Stack Overflow is a community of 4.7 million programmers, just like you, helping each other.

Join them; it only takes a minute:

Sign up
Join the Stack Overflow community to:
  1. Ask programming questions
  2. Answer and help your peers
  3. Get recognized for your expertise

In my android application I found this message in the logs when the app starts up.

Grow heap (frag case) to 13.781MB for 3271696-byte allocation

This happens soon after setContentView() is called and even before other part of the app gets executed.

Why does setting a content view take this much memory?

I am not sure what this means. Can some on explain please?


share|improve this question
up vote 2 down vote accepted

There's no easy answer. How large is the content view? Have you ever used the Eclipse MAT? Also, how large is the screen? Is there an ImageView loading a large image? That's about the size of a *1000x1000 image.

  • Note: miscalculated it earlier.
share|improve this answer
My Images are not large its just 450kb. I just have an imageview and a webview in the loading screen. – Zach Nov 8 '12 at 17:16
It was with my image. I removed the image and its no more showing any memory allocation. I have to show a splash screen so what would be the best wat to go forward? – Zach Nov 9 '12 at 10:16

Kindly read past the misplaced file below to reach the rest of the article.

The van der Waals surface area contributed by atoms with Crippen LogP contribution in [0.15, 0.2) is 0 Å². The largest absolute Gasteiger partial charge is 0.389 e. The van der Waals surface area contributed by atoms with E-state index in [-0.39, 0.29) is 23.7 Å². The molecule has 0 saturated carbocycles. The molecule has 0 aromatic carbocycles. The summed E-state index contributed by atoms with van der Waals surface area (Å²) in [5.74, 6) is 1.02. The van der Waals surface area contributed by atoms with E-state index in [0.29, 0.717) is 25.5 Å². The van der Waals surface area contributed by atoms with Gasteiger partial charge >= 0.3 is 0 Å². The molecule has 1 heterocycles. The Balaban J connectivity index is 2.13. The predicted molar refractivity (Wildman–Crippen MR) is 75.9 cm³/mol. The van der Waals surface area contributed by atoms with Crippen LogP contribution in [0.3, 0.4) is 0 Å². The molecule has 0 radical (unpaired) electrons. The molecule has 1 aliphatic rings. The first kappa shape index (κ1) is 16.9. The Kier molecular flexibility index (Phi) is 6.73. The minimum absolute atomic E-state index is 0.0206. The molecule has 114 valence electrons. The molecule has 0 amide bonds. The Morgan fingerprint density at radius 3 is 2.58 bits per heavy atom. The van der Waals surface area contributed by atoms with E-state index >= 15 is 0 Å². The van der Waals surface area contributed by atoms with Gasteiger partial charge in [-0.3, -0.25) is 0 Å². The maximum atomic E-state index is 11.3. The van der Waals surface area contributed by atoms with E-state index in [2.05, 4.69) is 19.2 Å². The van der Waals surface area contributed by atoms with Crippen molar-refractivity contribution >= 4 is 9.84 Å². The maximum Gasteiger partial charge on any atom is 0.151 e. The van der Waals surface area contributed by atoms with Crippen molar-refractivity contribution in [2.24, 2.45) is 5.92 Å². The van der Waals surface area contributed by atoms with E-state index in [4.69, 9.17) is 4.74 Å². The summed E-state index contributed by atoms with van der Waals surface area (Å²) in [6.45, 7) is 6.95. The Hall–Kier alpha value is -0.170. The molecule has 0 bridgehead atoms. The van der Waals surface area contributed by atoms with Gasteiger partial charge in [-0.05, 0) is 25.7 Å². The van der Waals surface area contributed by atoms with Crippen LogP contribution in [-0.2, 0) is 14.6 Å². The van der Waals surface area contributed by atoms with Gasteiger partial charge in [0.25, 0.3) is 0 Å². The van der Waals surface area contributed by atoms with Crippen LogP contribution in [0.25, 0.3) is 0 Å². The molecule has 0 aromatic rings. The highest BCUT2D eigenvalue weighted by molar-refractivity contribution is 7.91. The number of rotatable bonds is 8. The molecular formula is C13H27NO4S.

There's several approaches. For example, what's the res of the device you are working on? You can restrict the resolution of the image to certain devices and make drawables accordingly. The higher res devices will have more RAM. Other approaches include chopping up the image into tiles, which may or may not work. – Joe Plante Nov 9 '12 at 19:13

setContentView(int res) infilates the layout and adds all top level views you have.

probably images, and other complex views loads your memory this much. consider resizing your images in drawable folder.

share|improve this answer
My Images are not large its just 450kb. I just have an imageview and a webview in the loading screen. – Zach Nov 8 '12 at 17:15
İf you provide some code i may speak more acurate in this case. Many things can causethis. – Ercan Nov 8 '12 at 18:00
Is that 450k before or after compression (jpeg/gif/png)? A 450k .jpeg uncompressed can be several megs after uncompression. Images tend to be uncompressed into RAM when they are displayed. I also agree with A.Ercan's statement. A bunch of 450k images can really explode the RAM usage – Joe Plante Nov 8 '12 at 18:56
@ Ercan : I dont know how to provide some code. This is the first line executed in MainActivity inside onCreate method. – Zach Nov 8 '12 at 20:22
@JoePlante Should be before de compression. I checked the file size using explorer. But thats a standard image which is used as a splash screen. – Zach Nov 8 '12 at 20:24

Your Answer


By posting your answer, you agree to the privacy policy and terms of service.

Not the answer you're looking for? Browse other questions tagged or ask your own question.